Reviews and Problems with Panasonic Toughpad FZ-G1
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Panasonic ToughPad FZ-G1
4 October 2014
Excerpt: Here’s the Panasonic ToughPad FZ-G1, a £2,024 Windows 8 tablet that can survive more than your typical drop, but how much damage can it take? Find out in the clip above to see if it can handle being run over by a pro bike rider and even being blown up!
Summary: Ready for every situation. We already reviewed the smaller Android based Toughpad, and now it is time for the bigger brother. The Toughpad not only has a hard shell, but also powerful components. Does the fully-rugged tablet have any drawbacks? Find out in our in-depth review.
Pros: Bright and anti-reflective display, Good application performance, Solid build quality, IP65 certified, Possible operating temperatures, WWAN modem (Gobi), Excellent touchscreen, Digitizer pen, The excellent build quality and the very bright display.
Cons: Average cameras, Pretty loud with medium workloads, Expensive, Quite heavy, A quieter fan would be nice. It is quite loud, especially if you want to use it in the office.
Conclusion: While there are many things to like about the Panasonic Toughbook FZ-G1, the price is impossible to ignore. Shopping around can reduce the price from the MSRP of $2,399 to about $2,200, but that’s still enough to buy two Surface Pros or Samsung Smart PCs. And then there are the options; it’s possible to exceed three grand without checking every box on the Toughbook’s menu.
Pros: Durable construction, Useful buttons for system functions, User serviceable and upgradable, Strong performance for a tablet
Cons: Extremely expensive, Heavy and thick, Below-average battery life, Loud system fan
Conclusion: The Panasonic ToughPad FZ-G1 rugged Windows tablet is tough enough to survive the worst, but runs with the best tablet PCs on the market.
Pros: Solid performance, thanks to an Intel Core i5-3437U processor. Super rugged design survives all sorts of abuse, but is still light and slim. Great display combines high-resolution, adjustable brightness, and capacitive touch. Wacom digitizer. Modular options galore.
Cons: Only one USB port (two with optional USB module). Small-ish 128GB drive.
Summary: The ToughPad FZ-G1 lives up to its name and is well suited to outdoor use. You are paying quite a premium for that rugged design, but it’ll earn its keep on building sites and other environments that would be too harsh for a conventional laptop or tablet.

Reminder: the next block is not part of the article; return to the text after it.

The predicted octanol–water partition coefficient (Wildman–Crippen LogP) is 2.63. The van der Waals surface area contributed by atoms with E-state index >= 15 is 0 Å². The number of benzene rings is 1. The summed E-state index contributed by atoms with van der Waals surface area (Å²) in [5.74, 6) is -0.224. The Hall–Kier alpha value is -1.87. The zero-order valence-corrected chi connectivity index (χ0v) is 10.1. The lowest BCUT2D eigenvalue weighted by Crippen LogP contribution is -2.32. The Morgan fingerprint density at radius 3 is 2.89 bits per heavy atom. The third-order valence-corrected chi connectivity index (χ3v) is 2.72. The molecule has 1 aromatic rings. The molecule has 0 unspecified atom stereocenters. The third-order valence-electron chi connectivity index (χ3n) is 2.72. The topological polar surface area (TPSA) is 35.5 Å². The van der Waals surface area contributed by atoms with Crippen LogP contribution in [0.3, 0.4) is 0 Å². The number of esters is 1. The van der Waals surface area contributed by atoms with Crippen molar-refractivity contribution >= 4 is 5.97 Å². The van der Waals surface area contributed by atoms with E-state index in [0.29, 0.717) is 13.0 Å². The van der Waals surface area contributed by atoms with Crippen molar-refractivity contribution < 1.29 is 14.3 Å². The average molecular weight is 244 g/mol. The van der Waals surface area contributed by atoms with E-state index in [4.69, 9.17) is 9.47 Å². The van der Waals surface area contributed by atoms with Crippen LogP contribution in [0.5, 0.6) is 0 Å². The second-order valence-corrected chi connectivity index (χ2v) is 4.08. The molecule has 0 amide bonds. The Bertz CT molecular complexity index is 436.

Summary: At just 2.2 pounds, the Panasonic Toughpad FZ-G1 is the thinnest and lightest fully rugged 10-inch Windows 8 tablet, but manages to pack in a sunlight-readable 1920 x 1200 touch-screen display and strong battery life. Better yet, it does so for a reasonable $2,399. Overall, this tablet is ideal for those who need a device for harsh environments, but don't want to make any compromises.
Summary: The basics Here’s the Panasonic ToughPad FZ-G1, a £2,024 Windows 8 tablet that can survive more than your typical drop, but how much damage can it take? Find out in the clip above to see if it can handle being run over by a pro bike rider and even being blown up!
Panasonic Toughpad FZ-G1 with Becrypt DISK Protect CPA review
19 October 2013
Summary: The Toughpad lives up to its claim of offering business users a close to unbreakable Windows 8 tablet, which, thanks to the inclusion of Becrypt software, is also as secure as it can be. However costing a hefty £2,000 and featuring average battery life and disappointing screen, it is likley to appeal only to vertical markets.
Panasonic's 10.1in tablet gets an upgrade to Windows 8.1, continues to protect against drops, water, and dust
Good Gear Guide.au
25 September 2013
Summary: Panasonic's Toughpad FZ-G1 is an expensive 10.1in rugged tablet, but it's impressive. It runs fast, it has a good array of features and options, and it has a removable battery and relatively good field serviceability. All this in addition to being dustproof, water resistant, and capable of surviving 1.2m drops.
Pros: Good performance, High-res screen, Field serviceable
Cons: Fan can get quite loud, Screen looks a little grainy, Could use a built-in handle